The 9 EZ doesn’t have much recoil (slightly better than par for a mid-sized 9mm handgun), but all of it seems to be focused into the center of my palm instead of being spread out through my entire hand.
It’s a strange sensation to have a mild-recoiling gun start to hurt your hand, but that’s the case here.
This particular gun is well past the break-in round count, but still suffers from the same mediocre accuracy as the factory test model. I don’t mean to say that the 9 EZ has a terrible or unsafe lack of accuracy, simply that I rarely get this gun to group as well as comparable guns shooting the same ammo at the same ranges.
This isn’t a shooter issue, I can group far better with a Glock (full size or subcompact), a 1911 or even a mid-sized revolver than I can with the 9 EZ.
When you leave the groups behind and shoot defensive drills, the 9 EZ will put your rounds on target. They may be center’ish mass instead of center mass, but the gun shoots straight enough to win a gunfight in close quarters, where most defensive shootings happen.
For me, the 9 EZ’s shortcomings raise an important issue: The M&P Shield 9 EZ is a gun designed for new shooters. Novice leadslingers crave small successes to build their confidence.
But the question lingers…
Does a gun with middling accuracy, feed issues, and a grip safety inspired by a shark fin serve this market as well as it should?
S&W M&P 9 Shield EZ PROS AND CONS
- Easy to manipulate slide
- Easy to load magazine
- Good sights
- Low recoil
- Magazine feeding issues
- Uncomfortable grip safety design
- Marginal capacity
The gun runs well, but the mags are finicky. Will the aftermarket develop a solution?
|Average with occasional ups and downs||
|Unimpressive and unmemorable. A good baseline gun to compare others to. The Andy Dalton of handguns.||
|Good grip texture, slide cuts, slide stop and mag release. Terrible grip safety tanks the otherwise good frame.||
|The $479 MSRP is high, but the ~$350 street price is a good spot for a new handgun from a major manufacturer with a couple shortcomings that might bother you a lot less than they bother me.||
So what’s next? Well, if you decide to get the S&W M&P Shield 9 EZ, you’re going to need to pick up some must-have basics. Here’s our recommendation for what you need to get started:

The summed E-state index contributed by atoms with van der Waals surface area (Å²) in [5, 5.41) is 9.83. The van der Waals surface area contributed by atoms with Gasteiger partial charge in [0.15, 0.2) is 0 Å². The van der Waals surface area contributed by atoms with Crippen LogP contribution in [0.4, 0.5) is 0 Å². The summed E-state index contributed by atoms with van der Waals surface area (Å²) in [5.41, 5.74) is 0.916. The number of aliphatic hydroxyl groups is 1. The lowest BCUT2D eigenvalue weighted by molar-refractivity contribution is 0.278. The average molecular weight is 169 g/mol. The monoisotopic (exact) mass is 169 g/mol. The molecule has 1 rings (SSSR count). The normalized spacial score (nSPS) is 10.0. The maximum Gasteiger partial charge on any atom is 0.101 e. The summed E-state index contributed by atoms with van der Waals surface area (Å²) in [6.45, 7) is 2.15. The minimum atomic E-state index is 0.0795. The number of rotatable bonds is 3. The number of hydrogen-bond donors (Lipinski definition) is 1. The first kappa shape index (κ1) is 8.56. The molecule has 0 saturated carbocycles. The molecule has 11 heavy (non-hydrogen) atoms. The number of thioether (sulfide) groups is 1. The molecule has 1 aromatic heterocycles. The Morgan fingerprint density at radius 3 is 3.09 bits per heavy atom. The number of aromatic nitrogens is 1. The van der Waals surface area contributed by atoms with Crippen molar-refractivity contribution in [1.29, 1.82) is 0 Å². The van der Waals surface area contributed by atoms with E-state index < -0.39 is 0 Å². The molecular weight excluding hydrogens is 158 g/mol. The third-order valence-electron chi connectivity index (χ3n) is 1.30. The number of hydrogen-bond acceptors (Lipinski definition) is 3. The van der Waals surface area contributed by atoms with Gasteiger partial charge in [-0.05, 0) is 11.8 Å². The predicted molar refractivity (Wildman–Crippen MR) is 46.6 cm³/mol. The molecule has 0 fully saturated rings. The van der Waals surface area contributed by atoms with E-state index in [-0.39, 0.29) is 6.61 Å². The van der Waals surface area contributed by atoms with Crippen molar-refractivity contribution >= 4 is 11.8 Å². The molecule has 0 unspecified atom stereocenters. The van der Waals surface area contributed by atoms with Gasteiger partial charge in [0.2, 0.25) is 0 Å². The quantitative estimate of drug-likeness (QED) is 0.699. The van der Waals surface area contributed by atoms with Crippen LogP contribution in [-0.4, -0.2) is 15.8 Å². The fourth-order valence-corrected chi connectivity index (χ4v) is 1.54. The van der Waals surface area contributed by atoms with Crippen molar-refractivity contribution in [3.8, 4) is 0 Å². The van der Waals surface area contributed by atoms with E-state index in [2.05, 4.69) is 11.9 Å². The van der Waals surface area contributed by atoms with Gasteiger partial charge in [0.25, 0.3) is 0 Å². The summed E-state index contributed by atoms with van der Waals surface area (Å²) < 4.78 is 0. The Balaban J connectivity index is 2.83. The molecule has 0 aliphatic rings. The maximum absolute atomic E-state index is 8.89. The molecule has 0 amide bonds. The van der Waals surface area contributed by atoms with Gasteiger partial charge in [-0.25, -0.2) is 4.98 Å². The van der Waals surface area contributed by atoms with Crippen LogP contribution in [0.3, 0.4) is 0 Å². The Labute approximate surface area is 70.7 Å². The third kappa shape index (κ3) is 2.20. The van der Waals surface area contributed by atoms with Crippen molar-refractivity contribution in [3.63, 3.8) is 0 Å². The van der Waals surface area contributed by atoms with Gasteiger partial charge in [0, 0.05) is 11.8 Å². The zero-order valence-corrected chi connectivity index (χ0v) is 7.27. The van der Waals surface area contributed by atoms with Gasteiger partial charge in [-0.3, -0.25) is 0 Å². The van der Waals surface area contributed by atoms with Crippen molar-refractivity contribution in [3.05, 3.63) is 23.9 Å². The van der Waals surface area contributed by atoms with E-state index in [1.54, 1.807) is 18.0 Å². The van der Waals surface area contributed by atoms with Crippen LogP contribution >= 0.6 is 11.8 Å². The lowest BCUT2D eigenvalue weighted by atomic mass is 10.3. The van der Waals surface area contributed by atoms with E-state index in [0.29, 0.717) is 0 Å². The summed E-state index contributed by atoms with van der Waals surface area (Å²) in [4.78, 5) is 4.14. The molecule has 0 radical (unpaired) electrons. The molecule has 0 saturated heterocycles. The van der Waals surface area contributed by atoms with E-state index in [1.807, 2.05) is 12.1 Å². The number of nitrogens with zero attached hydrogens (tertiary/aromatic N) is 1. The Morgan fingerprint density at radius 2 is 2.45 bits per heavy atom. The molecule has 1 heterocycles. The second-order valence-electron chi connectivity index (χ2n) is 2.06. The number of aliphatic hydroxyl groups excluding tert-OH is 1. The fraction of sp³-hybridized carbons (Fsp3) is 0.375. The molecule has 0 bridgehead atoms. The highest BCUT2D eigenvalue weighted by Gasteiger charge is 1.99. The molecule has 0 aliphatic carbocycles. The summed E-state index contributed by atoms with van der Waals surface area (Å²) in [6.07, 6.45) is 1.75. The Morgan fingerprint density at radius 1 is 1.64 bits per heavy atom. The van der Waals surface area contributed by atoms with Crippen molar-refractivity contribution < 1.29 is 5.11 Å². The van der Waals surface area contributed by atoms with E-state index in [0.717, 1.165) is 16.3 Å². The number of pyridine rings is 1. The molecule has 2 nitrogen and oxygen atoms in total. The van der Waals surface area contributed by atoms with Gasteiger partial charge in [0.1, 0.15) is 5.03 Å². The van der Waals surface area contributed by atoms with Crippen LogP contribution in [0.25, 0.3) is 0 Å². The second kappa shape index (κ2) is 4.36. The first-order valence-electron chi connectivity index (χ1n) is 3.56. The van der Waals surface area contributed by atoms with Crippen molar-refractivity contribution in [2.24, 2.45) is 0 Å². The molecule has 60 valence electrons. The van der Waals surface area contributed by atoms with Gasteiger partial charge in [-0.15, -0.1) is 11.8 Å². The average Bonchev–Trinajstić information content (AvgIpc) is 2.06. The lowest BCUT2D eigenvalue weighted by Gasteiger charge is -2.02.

You’ll probably want to keep your eyes peeled for some aftermarket mags as you run across them.
Best Handgun Lights for the S&W M&P Shield 9 EZ
If this gun is going to be used as a home defense option, you’d better believe a light is a major necessity. When things go bump in the night, you need to identify the problem before you pull the trigger.
For our editor’s choice, we’ve gotta choose the Streamlight TLR-1. Streamlight makes durable and effective lights that cost less than the competition. The TLR-1 has 300 lumens and a rock solid design. CHECK AMAZON PRICE
If price isn’t an issue and you need the ability to melt retinas, the X300 is the gold standard. With 1000 lumens, you can induce the “deer in the headlights” look immediately. CHECK AMAZON PRICE
If you want a low-light aiming solution in conjunction with your light, the TLR-6 gives you a light/laser combo. It has a small profile so it will work with more holsters than the bigger housings. CHECK AMAZON PRICE
Best Holsters for the S&W M&P Shield 9 EZ
If you plan on carrying this weapon–either open or CCW–you’re going to need a proper holster. Here are our favorites:
Alien gear Cloak Belt Holster
Alien Gear is a manufacturer of top-notch concealment holsters. If you’re going to carry the 9 EZ as a concealed carry piece, the Alien Gear Cloak Belt holster has an unbeatable combination of comfort and price. CHECK PRICE
The Hybrid ST-2 is overbuilt and underhyped. A leather/kydex combination, this is where comfort meets durability in the shape of an inside-the-waistband holster. CHECK PRICE
OTHER PISTOLS OF ITS CLASS TO CHECK OUT
If you’re looking for other options to the M&P Shield 9 EZ, you’re in luck. There are plenty of other great options available.
How to Care for Your S&W M&P Shield 9 EZ
Taking apart this weapon can be a bit trickier than other weapons if you’re not sure what you’re doing. Thankfully, Shoot Point Blank has put together a thorough and easy to follow instruction video describing the manufacturer’s take-down instructions.